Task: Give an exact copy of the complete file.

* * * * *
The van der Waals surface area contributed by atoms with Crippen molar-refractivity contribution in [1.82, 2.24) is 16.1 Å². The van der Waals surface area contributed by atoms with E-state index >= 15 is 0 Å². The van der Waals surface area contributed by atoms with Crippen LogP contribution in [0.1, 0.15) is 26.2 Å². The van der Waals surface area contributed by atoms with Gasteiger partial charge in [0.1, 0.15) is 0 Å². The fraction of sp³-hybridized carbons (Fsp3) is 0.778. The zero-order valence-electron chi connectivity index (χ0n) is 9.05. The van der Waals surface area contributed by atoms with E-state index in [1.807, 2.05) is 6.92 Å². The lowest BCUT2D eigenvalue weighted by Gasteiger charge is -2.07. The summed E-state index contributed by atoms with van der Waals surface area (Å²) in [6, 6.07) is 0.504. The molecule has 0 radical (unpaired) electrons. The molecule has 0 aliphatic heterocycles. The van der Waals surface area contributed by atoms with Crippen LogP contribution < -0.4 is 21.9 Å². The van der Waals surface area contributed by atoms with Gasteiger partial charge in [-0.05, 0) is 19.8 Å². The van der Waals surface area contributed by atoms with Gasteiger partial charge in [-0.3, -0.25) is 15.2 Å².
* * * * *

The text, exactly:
The van der Waals surface area contributed by atoms with Crippen molar-refractivity contribution in [1.82, 2.24) is 16.1 Å². The van der Waals surface area contributed by atoms with E-state index >= 15 is 0 Å². The van der Waals surface area contributed by atoms with Crippen LogP contribution in [0.1, 0.15) is 26.2 Å². The van der Waals surface area contributed by atoms with Gasteiger partial charge in [0.1, 0.15) is 0 Å². The fraction of sp³-hybridized carbons (Fsp3) is 0.778. The zero-order valence-electron chi connectivity index (χ0n) is 9.05. The van der Waals surface area contributed by atoms with E-state index in [1.807, 2.05) is 6.92 Å². The lowest BCUT2D eigenvalue weighted by Gasteiger charge is -2.07. The summed E-state index contributed by atoms with van der Waals surface area (Å²) in [6, 6.07) is 0.504. The molecule has 0 radical (unpaired) electrons. The molecule has 0 aliphatic heterocycles. The van der Waals surface area contributed by atoms with Crippen LogP contribution < -0.4 is 21.9 Å². The van der Waals surface area contributed by atoms with Gasteiger partial charge in [-0.05, 0) is 19.8 Å². The van der Waals surface area contributed by atoms with Gasteiger partial charge in [-0.3, -0.25) is 15.2 Å².